Dear Editor,The writer of the letter “Why I left the meeting” on January 13 only confirmed what was reported: the writer walked out of the meeting, thereby, bringing it to an abrupt end.The response mirrors those of responses on other issues where the writer in those cases similarly sought to defend the indefensible: is nuff fluff and bluff! When cornered responses tend to target the messenger rather than the message.Sincerely,Shamshun Mohamed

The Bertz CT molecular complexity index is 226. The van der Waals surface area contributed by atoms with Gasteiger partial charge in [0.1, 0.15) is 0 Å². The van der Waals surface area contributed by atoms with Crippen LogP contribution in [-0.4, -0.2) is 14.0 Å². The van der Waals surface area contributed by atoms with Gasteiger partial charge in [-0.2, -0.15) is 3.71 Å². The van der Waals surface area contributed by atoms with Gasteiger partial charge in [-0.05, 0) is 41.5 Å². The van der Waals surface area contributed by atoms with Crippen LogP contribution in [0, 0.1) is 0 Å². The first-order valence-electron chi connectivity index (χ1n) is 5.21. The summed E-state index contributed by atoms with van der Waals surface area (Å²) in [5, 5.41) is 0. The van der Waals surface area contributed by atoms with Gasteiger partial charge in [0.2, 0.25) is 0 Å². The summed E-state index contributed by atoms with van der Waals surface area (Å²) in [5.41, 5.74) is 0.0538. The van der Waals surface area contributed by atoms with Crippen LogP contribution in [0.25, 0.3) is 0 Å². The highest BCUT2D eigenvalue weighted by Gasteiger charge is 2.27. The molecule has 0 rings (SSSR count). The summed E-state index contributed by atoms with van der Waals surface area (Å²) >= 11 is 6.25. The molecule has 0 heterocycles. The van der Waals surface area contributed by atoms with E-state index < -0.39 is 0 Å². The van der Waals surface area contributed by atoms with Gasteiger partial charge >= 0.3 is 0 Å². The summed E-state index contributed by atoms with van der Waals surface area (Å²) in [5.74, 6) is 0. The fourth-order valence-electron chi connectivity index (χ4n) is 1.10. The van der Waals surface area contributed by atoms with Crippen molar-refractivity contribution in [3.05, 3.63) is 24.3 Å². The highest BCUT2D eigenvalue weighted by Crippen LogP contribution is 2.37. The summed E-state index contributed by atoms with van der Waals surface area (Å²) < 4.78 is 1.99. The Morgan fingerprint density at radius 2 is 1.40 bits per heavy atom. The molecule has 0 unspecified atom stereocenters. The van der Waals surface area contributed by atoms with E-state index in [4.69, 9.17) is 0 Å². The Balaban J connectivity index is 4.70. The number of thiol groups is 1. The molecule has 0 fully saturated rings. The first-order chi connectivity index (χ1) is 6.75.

BTC, Monrovia- The Ministry of National Defense has noted with utmost dismay a barrage of publications in recent times by the Daily Observer Newspaper relative to what the paper published as late arrival of Armed Forces of Liberia (AFL) Chief of Staff, Brigadier General Daniel D. Ziankahn at an official United Nations (UN) program. Interestingly, the lifting of the story has been followed by series of editorials on the General.The Ministry of National Defense wishes to respond to those publications (June 2, June 6, and June 13, 2016) by providing the following traceable facts for public verdict:The United Nations Mission in Liberia (UNMIL) invited Brigadier General Daniel D. Ziankahn at a ceremony slated for Friday, 27 May, 2016, 0900 hours at the Pan African Plaza in Monrovia as part of a global program to honor peacekeepers.The Chief-of-Staff (COS) Ziankahn arrived half hour ahead of the 0900 hours commencement timetable, was received by UNMIL Force Commander Major General Salihu Zaway Uba and both men proceeded upstairs in M/Gen Uba’s office to discuss UNMIL’s transition and other official matters. (We encourage you to verify this assertion.)At the appropriate time both generals were advised by UNMIL’s protocol to move downstairs and as a matter of military courtesy, were rendered the customary ‘military rendition’ by the band and troops.With all due respect to the UN, it was not the intent of the Honorable Defense Minister to appear late at the official function, but it was due to an official representation on behalf of the Commander-in Chief at a funeral of the son of the venerated Judge Luvenia-Ash Thompson. Understandably, Minister Samukai was several minutes beyond schedule.At no time, neither Brigadier General Ziankahn nor any member of his office staff ever established any communication link (whether through letter or phone calls) with the Daily Observer Publisher Kenneth Y. Best, inviting or summoning him.It was Assistant Defense Minister/Public Affairs, David K. Dahn and later, Deputy Defense Minister/Administration and then acting Defense Minister, Joseph F. Johnson, who established phone contacts with Mr. Best regarding Daily Observer’s publications while clarifying that the requested meeting was to come and see the ‘Acting Minister’ to state the facts. Mr. Best and Minister Dahn had agreed to a proposed meeting on Monday June 6, 2016. That meeting didn’t materialize because Mr. Best claimed that he was advised by his lawyer not to do so. Mr. Best, however, advised the Defense Authority to do a rebuttal and the Daily Observer would publish it.The Armed Forces of Liberia remain un-detracted, professionally focused and committed to executing its mandate within the ambit of the Constitution and in consonance with UN as UNMIL draws down.David K. DahnAssistant Defense Minister/Public AffairsEditor’s Note:Minister Dahn,Thank you for your rebuttal. However, you did not mention the part where Chief of Staff Ziankahn spoke directly with Mrs. Mae Gene Best, Mr. Best’s wife, via phone, introducing himself as Chief of Staff and conveying a message to Mr. Best through her, to call him. “Mr. Best doesn’t know me,” Ziankahn said, “but I know him.” You are insinuating that Mr. Best is making things up, and we both know that the man has better things to do with his time than to fabricate stories. It was Assistant Minister Dahn that called Mr. Best on the same Friday, June 3, 2016, telling him (Mr. Best) that the Chief of Staff wanted to see Mr. Best in his (the Chief of Staff’s) office at B.T.C. on Monday, June 6, 2016, at 10 o’clock a.m..Meanwhile, we appreciate your explanation of where COS Ziankahn was at the time the program was scheduled to have started—you say he was upstairs in the Pan African Plaza Building meeting with the UNMIL Force Commander when the rest of the invited guests were already seated awaiting the commencement of the program, which was scheduled for 9:00 o’clock a.m. It is good to know where the COS was, but this does not detract from our story which said that the Chief of Staff was not at the program when it should have started. He appeared at the program at 9:24. But out of respect for the Minister of Defense, Brownie Samukai, the organizers waited a little longer until his arrival at 9:37, which you, Assistant Minister Dahn, admitted to in your letter to the Daily Observer.Thank you.Share this:Click to share on Twitter (Opens in new window)Click to share on Facebook (Opens in new window)